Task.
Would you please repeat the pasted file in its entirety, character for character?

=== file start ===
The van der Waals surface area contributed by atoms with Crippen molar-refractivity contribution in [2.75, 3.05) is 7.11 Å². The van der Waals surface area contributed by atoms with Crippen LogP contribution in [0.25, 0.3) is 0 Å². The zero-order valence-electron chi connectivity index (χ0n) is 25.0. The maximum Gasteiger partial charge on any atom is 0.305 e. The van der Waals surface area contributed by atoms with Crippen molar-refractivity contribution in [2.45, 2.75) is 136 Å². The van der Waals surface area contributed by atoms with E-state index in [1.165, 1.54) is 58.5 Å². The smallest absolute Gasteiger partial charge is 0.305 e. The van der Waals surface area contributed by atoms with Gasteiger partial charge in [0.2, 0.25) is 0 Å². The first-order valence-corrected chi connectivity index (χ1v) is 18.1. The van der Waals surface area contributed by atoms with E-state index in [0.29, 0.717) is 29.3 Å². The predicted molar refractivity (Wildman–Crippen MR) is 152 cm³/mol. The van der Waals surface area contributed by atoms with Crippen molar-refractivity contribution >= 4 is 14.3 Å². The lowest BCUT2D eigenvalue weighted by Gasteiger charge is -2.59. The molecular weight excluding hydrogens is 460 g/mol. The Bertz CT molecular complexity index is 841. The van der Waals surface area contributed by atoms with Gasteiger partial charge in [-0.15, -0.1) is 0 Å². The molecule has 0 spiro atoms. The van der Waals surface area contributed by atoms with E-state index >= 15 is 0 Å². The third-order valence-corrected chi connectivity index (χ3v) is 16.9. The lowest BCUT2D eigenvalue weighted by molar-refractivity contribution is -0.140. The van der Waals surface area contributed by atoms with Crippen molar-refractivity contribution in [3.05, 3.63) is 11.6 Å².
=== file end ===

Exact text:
The van der Waals surface area contributed by atoms with Crippen molar-refractivity contribution in [2.75, 3.05) is 7.11 Å². The van der Waals surface area contributed by atoms with Crippen LogP contribution in [0.25, 0.3) is 0 Å². The zero-order valence-electron chi connectivity index (χ0n) is 25.0. The maximum Gasteiger partial charge on any atom is 0.305 e. The van der Waals surface area contributed by atoms with Crippen molar-refractivity contribution in [2.45, 2.75) is 136 Å². The van der Waals surface area contributed by atoms with E-state index in [1.165, 1.54) is 58.5 Å². The smallest absolute Gasteiger partial charge is 0.305 e. The van der Waals surface area contributed by atoms with Gasteiger partial charge in [0.2, 0.25) is 0 Å². The first-order valence-corrected chi connectivity index (χ1v) is 18.1. The van der Waals surface area contributed by atoms with E-state index in [0.29, 0.717) is 29.3 Å². The predicted molar refractivity (Wildman–Crippen MR) is 152 cm³/mol. The van der Waals surface area contributed by atoms with Crippen molar-refractivity contribution >= 4 is 14.3 Å². The lowest BCUT2D eigenvalue weighted by Gasteiger charge is -2.59. The molecular weight excluding hydrogens is 460 g/mol. The Bertz CT molecular complexity index is 841. The van der Waals surface area contributed by atoms with Gasteiger partial charge in [-0.15, -0.1) is 0 Å². The molecule has 0 spiro atoms. The van der Waals surface area contributed by atoms with E-state index >= 15 is 0 Å². The third-order valence-corrected chi connectivity index (χ3v) is 16.9. The lowest BCUT2D eigenvalue weighted by molar-refractivity contribution is -0.140. The van der Waals surface area contributed by atoms with Crippen molar-refractivity contribution in [3.05, 3.63) is 11.6 Å².